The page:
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  • Writer's pictureKristin Woodward

just read: Primates of Park Avenue

Primates of park Avenue

so according to my Instagram post, this arrived 5 weeks ago. at that point, i thought i would dive into it and be done in 3 days. not my best showing for getting through a book for sure y’all, but considering this is the first thing in a while that i have actually finished and enjoyed, i’m cutting myself some slack.

i ordered Primates of Park Avenue by Wednesday Martin for arrival as soon as it was available from Amazon. after seeing all the fuss it was stirring up pre-release (yay for effective PR!), i just couldn’t resist. early reports painted it alternately as a gossipy view into the private lives of New York’s super rich and a big so what? memoir that had nothing new to say about the culture or the creatures that live inside it.

so which was it? definitely more the latter. it doesn’t name any names, so don’t think you’re opening up a page-turning tell-all by any means. this is much more a story about motherhood and relationships than an exposé of lavish lifestyles. and true, having know a few uber-monied folks over the course of my lifetime, as well as being a pretty avid reader of fiction authors who often write about the very rich from an insider’s perspective (Candace Bushnell, Bret Easton Ellis, Dominick Dunne, Truman Capote, Scott & Zelda Fitzgerald, etc.), not much surprised me. maybe it would a less experienced person?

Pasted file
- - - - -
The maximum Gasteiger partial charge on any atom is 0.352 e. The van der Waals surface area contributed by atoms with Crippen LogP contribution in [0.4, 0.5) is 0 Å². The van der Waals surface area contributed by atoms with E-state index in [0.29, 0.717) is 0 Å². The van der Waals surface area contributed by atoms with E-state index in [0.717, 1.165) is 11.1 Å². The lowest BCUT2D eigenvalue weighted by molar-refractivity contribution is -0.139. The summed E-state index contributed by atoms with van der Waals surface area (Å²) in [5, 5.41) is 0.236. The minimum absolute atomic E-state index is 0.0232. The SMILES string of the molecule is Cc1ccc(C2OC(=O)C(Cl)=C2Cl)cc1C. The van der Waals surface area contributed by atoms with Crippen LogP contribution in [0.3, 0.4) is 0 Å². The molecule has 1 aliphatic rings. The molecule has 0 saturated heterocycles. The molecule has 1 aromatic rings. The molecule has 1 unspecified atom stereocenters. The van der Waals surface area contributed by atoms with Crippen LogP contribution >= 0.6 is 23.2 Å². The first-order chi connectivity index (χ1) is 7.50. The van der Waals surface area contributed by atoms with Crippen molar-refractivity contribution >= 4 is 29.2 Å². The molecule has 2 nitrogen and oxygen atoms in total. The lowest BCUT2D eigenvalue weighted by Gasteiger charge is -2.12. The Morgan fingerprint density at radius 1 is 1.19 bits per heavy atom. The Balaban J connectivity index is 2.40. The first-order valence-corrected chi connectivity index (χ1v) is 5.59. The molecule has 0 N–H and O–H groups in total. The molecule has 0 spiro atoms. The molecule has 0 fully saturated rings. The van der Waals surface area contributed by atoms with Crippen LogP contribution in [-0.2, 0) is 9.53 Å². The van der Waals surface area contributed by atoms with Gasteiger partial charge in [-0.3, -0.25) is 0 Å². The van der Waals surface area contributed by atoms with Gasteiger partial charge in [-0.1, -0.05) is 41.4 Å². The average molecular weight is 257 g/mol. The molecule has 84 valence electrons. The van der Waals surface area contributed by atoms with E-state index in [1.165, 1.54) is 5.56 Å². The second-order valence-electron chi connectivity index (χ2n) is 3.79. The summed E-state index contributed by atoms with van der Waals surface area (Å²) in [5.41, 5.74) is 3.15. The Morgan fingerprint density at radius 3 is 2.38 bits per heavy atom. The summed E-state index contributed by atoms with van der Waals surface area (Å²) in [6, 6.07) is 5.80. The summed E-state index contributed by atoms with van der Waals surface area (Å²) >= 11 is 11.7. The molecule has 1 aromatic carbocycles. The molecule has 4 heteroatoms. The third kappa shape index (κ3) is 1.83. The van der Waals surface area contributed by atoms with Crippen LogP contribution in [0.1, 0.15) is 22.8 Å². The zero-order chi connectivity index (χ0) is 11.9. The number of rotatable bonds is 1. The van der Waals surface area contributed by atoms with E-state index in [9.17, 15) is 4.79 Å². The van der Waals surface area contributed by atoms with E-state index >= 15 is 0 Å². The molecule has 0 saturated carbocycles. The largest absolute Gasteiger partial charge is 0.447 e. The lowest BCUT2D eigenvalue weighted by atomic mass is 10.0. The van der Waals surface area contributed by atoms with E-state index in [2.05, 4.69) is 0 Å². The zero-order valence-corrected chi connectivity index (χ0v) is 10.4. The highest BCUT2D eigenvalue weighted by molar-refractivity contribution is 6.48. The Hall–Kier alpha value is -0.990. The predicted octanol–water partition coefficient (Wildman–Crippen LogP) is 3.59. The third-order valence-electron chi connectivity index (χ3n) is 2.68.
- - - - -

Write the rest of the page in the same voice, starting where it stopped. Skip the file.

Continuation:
but here are a few things.

first, i don’t think the intention was to shock or reveal unknown customs or behaviors in this world. i believe Ms. Martin truly wanted to convey her experience in trying to gain an understanding of and acceptance in the private club of UES (Upper East Side) mothers she inextricably became a part of when her family moved there from their more down-to-earth existence downtown. what she shares is a really personal journey through moving to a new neighborhood and trying to find her place and way amid a new set of people with their own and different social customs — all while dealing with her own family issues (i won’t spoil it). there were a lot of lows. and many highs as she learned to navigate the waters. life, y’all.

second, that journey is not uncommon, whether you live in New York, Atlanta or BFE, [insert name of fly-over state here]. i believe there was one reference/comparison of NYC/UES to Atlanta in the book — in the same sentence as someplace i have never heard of in Michigan or Missouri or . . . sorry, but not an equal comparator if that was, in fact, the intent. however, aside from being mildly offended by that obvious miss, the fact is that in my little neighborhood on Atlanta’s Westside, i deal with a lot of the same shit. okay, no. nobody is body checking me with her Birkin on the way to Pilates (at least they’d say bless your heart as they did it). but there is definitely a hierarchy of moms in the neighborhood, and in the city. for sure.